“You have to think of a walking elephant… Don’t make him run!”
Bahauddin Dagar describing a certain kind of bend.
One of the first sounds/techniques that I started working on was developing different kinds of bends. For me it is one of the most beautiful sounds on the bass but it’s very rarely used. When you speak about bending a string a lot of people conjure up the image of maybe a blues or rock guitarist and while that is not wrong it isn’t really the sort of bending I’m looking for. For me the ideal bending sound was coming from Indian instruments such as the sitar and the rudra vina. The rudra vina in particular is an instrument that has changed the way I look at my own instrument. Or perhaps I should say a vina player. In my search for learning more about the Indian classical music I met Bahauddin Dagar in Rotterdam in april 2010. Before then I had been studying Indian music with whoever could teach me but this was my first meeting with an Indian musician from India. Bahauddin is one of India’s premier rudra vina players and his late father, Zia Moihuddin Dagar, is considered by many as “the” player. The Dagar family is one of the most respected in the dhrupad tradition and known for their long alaps. Before we met I already had developed some of the technical aspects (like bends, slides) but that first meeting with Bahauddin just opened my eyes, ears and hands to try and develop things that I never would have thought of before or just rejected as impossible. Well at least not appropriate! Because why would you practice slow bends if you are playing bass in a heavy metal-band?
One of the things that makes Bahauddin such a great teacher for me is that in a way his knowledge about ”how you should” play the bass (before we met at least) was somewhat limited but his knowledge about the bass sound is very good. The rudra vina can simply be described as the bass of Indian classical music. The sound is very deep and the way it’s played has many similarities to the bass. So what happened was Bahauddin asked me to do things that on his instrument isn’t that difficult but on my instrument seemed almost absurd. When you bend on the vina you have a huge range compared to the bass. Also the fretboard is bigger so you always pull the string down which is easier to do. In the beginning I just sort of laughed and tried my best but then as my fingers got stronger (it’s like finding that new muscle that you never worked on before) my bending-range increased pretty quickly. Of course there is a limit to how much you can bend on a bass with standard strings and standard tuning but I was surprised on how far I could go with some practice!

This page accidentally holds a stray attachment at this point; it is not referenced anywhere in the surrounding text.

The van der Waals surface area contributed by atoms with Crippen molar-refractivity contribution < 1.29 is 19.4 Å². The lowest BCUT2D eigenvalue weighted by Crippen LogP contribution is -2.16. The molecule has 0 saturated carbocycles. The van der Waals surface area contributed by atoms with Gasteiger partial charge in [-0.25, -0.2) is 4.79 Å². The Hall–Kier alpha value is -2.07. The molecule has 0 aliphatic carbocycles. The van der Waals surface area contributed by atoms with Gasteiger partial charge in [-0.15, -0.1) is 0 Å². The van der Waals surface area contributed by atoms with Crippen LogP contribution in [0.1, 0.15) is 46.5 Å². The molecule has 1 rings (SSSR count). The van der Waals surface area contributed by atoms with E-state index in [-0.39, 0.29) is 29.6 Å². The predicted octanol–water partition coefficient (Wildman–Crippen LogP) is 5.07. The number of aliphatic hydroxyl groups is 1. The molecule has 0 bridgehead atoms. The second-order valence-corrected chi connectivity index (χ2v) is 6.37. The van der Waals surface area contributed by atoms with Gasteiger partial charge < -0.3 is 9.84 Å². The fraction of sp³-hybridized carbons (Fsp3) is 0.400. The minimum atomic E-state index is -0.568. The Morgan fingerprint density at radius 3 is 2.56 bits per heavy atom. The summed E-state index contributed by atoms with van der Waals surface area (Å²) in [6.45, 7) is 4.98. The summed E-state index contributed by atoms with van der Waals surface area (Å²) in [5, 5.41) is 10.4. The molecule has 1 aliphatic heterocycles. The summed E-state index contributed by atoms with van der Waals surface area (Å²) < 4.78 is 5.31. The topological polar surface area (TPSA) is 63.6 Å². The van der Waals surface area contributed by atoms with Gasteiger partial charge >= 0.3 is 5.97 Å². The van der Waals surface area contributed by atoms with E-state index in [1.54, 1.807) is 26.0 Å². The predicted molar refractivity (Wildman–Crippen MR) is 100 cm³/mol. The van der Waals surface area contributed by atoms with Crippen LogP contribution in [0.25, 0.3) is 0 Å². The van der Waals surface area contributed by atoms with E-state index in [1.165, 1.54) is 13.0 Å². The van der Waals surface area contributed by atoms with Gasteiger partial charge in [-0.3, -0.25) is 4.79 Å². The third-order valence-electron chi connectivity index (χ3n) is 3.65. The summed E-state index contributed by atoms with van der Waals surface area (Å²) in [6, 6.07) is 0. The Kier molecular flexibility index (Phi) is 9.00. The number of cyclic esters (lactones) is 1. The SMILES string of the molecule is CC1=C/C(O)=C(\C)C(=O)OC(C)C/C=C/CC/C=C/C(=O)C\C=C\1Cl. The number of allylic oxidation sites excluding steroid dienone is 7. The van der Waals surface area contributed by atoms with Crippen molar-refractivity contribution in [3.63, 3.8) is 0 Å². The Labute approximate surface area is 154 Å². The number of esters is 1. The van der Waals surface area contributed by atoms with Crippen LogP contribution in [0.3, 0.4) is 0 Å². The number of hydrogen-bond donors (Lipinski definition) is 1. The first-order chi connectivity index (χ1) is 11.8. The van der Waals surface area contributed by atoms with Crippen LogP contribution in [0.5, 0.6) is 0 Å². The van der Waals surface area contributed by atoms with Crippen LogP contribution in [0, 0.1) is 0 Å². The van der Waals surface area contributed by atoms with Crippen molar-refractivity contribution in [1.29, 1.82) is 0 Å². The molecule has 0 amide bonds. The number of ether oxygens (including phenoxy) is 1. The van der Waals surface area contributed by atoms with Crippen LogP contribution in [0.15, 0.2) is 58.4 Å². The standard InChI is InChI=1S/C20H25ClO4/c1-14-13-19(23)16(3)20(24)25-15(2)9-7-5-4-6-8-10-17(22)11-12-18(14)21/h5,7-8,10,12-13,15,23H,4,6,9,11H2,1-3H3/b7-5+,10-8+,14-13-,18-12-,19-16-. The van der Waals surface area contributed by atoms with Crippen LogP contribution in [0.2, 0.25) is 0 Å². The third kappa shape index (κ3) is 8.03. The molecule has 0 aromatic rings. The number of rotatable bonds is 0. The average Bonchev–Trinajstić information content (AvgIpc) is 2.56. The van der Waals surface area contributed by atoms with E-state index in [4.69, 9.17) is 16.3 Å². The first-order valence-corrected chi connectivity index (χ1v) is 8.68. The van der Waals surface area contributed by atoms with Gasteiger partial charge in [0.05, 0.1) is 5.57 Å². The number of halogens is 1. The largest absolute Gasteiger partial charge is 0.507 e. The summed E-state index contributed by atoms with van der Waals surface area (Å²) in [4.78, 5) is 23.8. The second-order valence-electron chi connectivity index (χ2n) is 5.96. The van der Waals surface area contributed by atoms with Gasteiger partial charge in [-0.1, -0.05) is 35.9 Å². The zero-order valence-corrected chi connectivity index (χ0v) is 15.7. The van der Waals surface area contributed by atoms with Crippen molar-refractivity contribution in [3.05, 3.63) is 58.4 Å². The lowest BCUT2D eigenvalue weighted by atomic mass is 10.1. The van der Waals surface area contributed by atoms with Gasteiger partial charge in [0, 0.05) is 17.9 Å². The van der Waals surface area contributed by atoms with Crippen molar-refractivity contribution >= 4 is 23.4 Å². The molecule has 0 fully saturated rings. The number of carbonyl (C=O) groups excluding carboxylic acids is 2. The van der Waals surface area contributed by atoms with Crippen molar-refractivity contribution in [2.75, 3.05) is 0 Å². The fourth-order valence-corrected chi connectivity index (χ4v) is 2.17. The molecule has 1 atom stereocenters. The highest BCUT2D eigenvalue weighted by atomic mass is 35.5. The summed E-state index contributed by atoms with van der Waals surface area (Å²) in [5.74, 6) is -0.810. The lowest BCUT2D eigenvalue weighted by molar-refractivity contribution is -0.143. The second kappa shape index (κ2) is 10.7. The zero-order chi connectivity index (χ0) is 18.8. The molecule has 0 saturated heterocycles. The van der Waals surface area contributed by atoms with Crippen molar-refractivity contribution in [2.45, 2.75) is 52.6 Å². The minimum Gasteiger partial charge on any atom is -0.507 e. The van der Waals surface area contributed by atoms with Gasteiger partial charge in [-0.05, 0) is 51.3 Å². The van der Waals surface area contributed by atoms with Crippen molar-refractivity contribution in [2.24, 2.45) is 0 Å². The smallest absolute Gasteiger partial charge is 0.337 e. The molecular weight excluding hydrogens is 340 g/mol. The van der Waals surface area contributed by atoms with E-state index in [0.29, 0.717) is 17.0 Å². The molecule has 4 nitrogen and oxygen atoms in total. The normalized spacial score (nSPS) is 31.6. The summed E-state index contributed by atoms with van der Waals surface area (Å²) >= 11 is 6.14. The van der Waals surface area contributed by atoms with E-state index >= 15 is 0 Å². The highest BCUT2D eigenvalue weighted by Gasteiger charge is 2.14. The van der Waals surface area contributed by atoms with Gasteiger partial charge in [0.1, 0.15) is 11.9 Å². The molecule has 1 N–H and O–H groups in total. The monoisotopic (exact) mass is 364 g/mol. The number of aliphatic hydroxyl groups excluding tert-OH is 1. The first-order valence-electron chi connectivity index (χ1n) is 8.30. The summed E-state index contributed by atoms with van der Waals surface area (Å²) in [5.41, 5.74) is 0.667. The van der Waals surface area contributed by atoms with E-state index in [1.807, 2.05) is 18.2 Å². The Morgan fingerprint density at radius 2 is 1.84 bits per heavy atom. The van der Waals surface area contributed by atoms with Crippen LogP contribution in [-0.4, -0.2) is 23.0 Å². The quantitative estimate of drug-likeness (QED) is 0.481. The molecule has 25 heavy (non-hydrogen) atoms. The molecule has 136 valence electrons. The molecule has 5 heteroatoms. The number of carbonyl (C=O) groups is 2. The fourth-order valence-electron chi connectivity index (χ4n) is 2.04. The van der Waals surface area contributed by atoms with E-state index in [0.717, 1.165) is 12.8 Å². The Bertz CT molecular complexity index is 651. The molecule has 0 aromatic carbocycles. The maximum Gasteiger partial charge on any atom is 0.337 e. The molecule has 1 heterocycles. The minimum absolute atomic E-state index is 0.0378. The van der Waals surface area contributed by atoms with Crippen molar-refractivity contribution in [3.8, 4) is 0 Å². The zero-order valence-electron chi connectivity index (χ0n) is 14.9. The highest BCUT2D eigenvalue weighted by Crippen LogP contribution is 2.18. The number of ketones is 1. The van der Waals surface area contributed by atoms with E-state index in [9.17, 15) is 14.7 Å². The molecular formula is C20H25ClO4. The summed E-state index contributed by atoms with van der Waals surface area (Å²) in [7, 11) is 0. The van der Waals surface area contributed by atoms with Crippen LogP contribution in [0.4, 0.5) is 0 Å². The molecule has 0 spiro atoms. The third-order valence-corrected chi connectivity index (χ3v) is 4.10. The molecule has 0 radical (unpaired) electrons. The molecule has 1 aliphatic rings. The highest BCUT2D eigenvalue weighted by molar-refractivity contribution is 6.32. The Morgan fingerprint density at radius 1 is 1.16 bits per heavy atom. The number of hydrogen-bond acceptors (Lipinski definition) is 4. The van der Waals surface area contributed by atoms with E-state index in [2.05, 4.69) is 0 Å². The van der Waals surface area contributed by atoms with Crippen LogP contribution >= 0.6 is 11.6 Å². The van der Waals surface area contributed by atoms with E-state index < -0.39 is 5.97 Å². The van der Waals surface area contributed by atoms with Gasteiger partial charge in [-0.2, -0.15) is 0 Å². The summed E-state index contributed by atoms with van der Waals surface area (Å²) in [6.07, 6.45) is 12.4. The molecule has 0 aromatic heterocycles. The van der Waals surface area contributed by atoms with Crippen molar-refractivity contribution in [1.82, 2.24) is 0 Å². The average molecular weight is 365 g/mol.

One thing to accept is that bending on the bass is two quite different movements in the left hand. The E and A string are the easy ones because you bend downwards which I feel gives you more power, control and a more relaxed position. But D (if you want to bend more than a half step) and G require you to bend upwards which can put both your hand and left shoulder in an uncomfortable position.
Another thing which created a problem for me, especially when doing the bigger bends, is the fact that you come in contact with other strings. The way I solved for instance a bend from E to G on the G string is to lift the D string with my right hand which gives my left hand more space. But that coordination took some practice and is still something that can be perfected.